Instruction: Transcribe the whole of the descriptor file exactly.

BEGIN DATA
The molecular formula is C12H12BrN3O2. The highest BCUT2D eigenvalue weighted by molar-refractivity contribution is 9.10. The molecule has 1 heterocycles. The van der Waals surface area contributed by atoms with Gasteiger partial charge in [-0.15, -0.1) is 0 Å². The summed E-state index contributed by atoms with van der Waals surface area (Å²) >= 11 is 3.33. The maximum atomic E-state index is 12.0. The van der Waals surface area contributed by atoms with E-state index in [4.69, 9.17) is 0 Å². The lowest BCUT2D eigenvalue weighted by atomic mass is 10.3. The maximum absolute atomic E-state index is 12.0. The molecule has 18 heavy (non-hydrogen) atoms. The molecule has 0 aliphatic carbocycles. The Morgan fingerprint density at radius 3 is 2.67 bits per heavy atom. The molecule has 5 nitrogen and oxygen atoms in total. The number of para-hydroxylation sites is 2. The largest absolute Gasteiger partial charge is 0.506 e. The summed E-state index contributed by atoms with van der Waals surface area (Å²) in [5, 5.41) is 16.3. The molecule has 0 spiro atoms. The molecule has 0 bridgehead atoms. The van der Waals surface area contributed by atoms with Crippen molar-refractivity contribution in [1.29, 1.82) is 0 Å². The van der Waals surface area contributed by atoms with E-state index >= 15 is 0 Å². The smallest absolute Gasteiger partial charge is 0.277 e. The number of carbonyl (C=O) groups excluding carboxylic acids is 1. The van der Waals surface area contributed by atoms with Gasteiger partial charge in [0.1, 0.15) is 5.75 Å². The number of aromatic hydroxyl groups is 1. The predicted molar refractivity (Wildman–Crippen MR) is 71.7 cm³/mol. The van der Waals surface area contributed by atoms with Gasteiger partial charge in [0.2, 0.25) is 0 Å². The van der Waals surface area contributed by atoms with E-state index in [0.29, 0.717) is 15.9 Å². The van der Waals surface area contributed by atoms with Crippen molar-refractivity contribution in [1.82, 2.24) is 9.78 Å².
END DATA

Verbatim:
The molecular formula is C12H12BrN3O2. The highest BCUT2D eigenvalue weighted by molar-refractivity contribution is 9.10. The molecule has 1 heterocycles. The van der Waals surface area contributed by atoms with Gasteiger partial charge in [-0.15, -0.1) is 0 Å². The summed E-state index contributed by atoms with van der Waals surface area (Å²) >= 11 is 3.33. The maximum atomic E-state index is 12.0. The van der Waals surface area contributed by atoms with E-state index in [4.69, 9.17) is 0 Å². The lowest BCUT2D eigenvalue weighted by atomic mass is 10.3. The maximum absolute atomic E-state index is 12.0. The molecule has 18 heavy (non-hydrogen) atoms. The molecule has 0 aliphatic carbocycles. The Morgan fingerprint density at radius 3 is 2.67 bits per heavy atom. The molecule has 5 nitrogen and oxygen atoms in total. The number of para-hydroxylation sites is 2. The largest absolute Gasteiger partial charge is 0.506 e. The summed E-state index contributed by atoms with van der Waals surface area (Å²) in [5, 5.41) is 16.3. The molecule has 0 spiro atoms. The molecule has 0 bridgehead atoms. The van der Waals surface area contributed by atoms with Crippen molar-refractivity contribution in [1.29, 1.82) is 0 Å². The van der Waals surface area contributed by atoms with E-state index >= 15 is 0 Å². The smallest absolute Gasteiger partial charge is 0.277 e. The number of carbonyl (C=O) groups excluding carboxylic acids is 1. The van der Waals surface area contributed by atoms with Gasteiger partial charge in [0.1, 0.15) is 5.75 Å². The number of aromatic hydroxyl groups is 1. The predicted molar refractivity (Wildman–Crippen MR) is 71.7 cm³/mol. The van der Waals surface area contributed by atoms with Gasteiger partial charge in [0.2, 0.25) is 0 Å². The van der Waals surface area contributed by atoms with E-state index in [0.29, 0.717) is 15.9 Å². The van der Waals surface area contributed by atoms with Crippen molar-refractivity contribution in [1.82, 2.24) is 9.78 Å².